For the majority of our performance tests, the Honor MagicBook X16 impressed. It's a capable machine, which one might expect given its size, and could suit a wide range of medium-intensity jobs.
In Geekbench 6, the laptop scored a single-core score of 2,183 and a multi-core score of 9,096. That's just short of the much-celebrated M1 MacBook Air's 2,328 and 8,286, quite a feat, especially considering the MagicBook X16 is around £200 cheaper than even a refurbished Macbook.
The laptop also handled creative programs such as Davinci Resolve 18 reasonably well, with multiple 4k streams not proving an issue. Rendering 10-15 seconds of 4k footage did take over 3mins, which is quite a long time, but the device chugged through admirably.
A 16GB RAM configuration for the MagicBook X16 would have been nice, particularly for use cases such as Adobe Creative apps or 3D modeling. That said, 8GB should be enough for a range of users and the lack of extra memory isn't particularly surprising at this price point.
In our battery tests, the laptop lasted approximately 8hrs 46mins. It's a mediocre result – enough to carry you through a day of work, though far below the 11.5 hours that Honor suggests the device should be able to handle FHD playback.
Honor also claims to have gifted the MagicBook X16 with particularly good heat dissipation mechanisms, such as dual heat pipes and ultra-thin fan blades. In even the most grueling of our tests, the laptop never became uncomfortably hot nor particularly audible.
Honor MagicBook X16 2023 2023 review: Ports and features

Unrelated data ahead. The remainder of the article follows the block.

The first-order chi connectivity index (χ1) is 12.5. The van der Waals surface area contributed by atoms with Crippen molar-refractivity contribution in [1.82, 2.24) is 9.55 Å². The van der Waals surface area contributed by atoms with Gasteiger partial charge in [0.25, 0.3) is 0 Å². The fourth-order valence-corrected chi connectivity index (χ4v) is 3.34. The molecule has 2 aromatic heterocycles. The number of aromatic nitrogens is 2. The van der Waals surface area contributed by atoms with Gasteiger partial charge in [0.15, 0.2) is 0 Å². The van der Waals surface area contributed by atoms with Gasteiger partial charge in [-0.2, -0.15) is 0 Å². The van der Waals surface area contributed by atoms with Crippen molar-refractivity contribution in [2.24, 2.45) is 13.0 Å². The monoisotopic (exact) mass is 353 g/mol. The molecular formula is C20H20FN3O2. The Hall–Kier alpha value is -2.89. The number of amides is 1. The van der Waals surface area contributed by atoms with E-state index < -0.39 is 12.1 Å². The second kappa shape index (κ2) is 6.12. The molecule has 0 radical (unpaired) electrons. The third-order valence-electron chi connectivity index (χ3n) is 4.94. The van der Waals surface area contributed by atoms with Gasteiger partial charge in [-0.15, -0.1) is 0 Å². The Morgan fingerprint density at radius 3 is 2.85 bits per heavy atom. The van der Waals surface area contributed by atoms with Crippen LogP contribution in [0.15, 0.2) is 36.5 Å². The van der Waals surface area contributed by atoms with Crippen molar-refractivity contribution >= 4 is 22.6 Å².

The MagicBook X16 comes chock full of ports, making it a good device for users seeking versatility. These include two USB-A and one USB-C, as well as an HDMI and headphone port.
Given the creative 16:10 screen ratio, it would have been nice to see an SD card reader included in the port roster, but the plethora of USB-A and C ports means users can easily add an external reader for this purpose.
The built-in webcam provides a more than usable 720p image provided one has good lighting, and the microphone does its job well. Unfortunately, the onboard speakers are rather tinny – a Pixel 6 phone speaker outclassed it in video playback tests. Those with access to external speakers or headsets, which can handily connect to the laptop using its 3.5mm 2-in-1 jack, would be well-advised to take advantage of them.
Happily, the MagicBook X16 comes with a fingerprint sensor under the power button. This is becoming a must-have for business laptops, as it provides an extra layer of protection for workers handling extremely sensitive information.
Fingerprint sensors negate any fumbling around with weak passwords, and unlike facial recognition can be used unimpaired in a dark environment such as an airplane cabin.
Six steps to a stronger security posture through automation
Protect your organization with a security program that integrates tools and teams.